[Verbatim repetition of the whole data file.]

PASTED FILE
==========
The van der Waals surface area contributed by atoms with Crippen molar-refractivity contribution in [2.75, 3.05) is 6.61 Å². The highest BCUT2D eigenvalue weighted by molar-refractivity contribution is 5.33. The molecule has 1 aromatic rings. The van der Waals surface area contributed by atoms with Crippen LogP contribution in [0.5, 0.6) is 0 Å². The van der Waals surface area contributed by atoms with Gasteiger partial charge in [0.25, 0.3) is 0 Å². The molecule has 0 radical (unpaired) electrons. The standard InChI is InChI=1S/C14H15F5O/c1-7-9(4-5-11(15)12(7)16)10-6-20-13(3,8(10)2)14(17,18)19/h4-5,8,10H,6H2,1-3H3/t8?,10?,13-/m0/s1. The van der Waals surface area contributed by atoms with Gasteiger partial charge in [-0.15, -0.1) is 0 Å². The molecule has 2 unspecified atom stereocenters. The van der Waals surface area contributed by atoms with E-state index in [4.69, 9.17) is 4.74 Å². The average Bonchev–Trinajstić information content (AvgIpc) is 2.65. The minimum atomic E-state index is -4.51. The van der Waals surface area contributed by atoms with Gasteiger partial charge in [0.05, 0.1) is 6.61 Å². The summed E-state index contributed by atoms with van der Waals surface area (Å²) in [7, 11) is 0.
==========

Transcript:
The van der Waals surface area contributed by atoms with Crippen molar-refractivity contribution in [2.75, 3.05) is 6.61 Å². The highest BCUT2D eigenvalue weighted by molar-refractivity contribution is 5.33. The molecule has 1 aromatic rings. The van der Waals surface area contributed by atoms with Crippen LogP contribution in [0.5, 0.6) is 0 Å². The van der Waals surface area contributed by atoms with Gasteiger partial charge in [0.25, 0.3) is 0 Å². The molecule has 0 radical (unpaired) electrons. The standard InChI is InChI=1S/C14H15F5O/c1-7-9(4-5-11(15)12(7)16)10-6-20-13(3,8(10)2)14(17,18)19/h4-5,8,10H,6H2,1-3H3/t8?,10?,13-/m0/s1. The van der Waals surface area contributed by atoms with Gasteiger partial charge in [-0.15, -0.1) is 0 Å². The molecule has 2 unspecified atom stereocenters. The van der Waals surface area contributed by atoms with E-state index in [4.69, 9.17) is 4.74 Å². The average Bonchev–Trinajstić information content (AvgIpc) is 2.65. The minimum atomic E-state index is -4.51. The van der Waals surface area contributed by atoms with Gasteiger partial charge in [0.05, 0.1) is 6.61 Å². The summed E-state index contributed by atoms with van der Waals surface area (Å²) in [7, 11) is 0.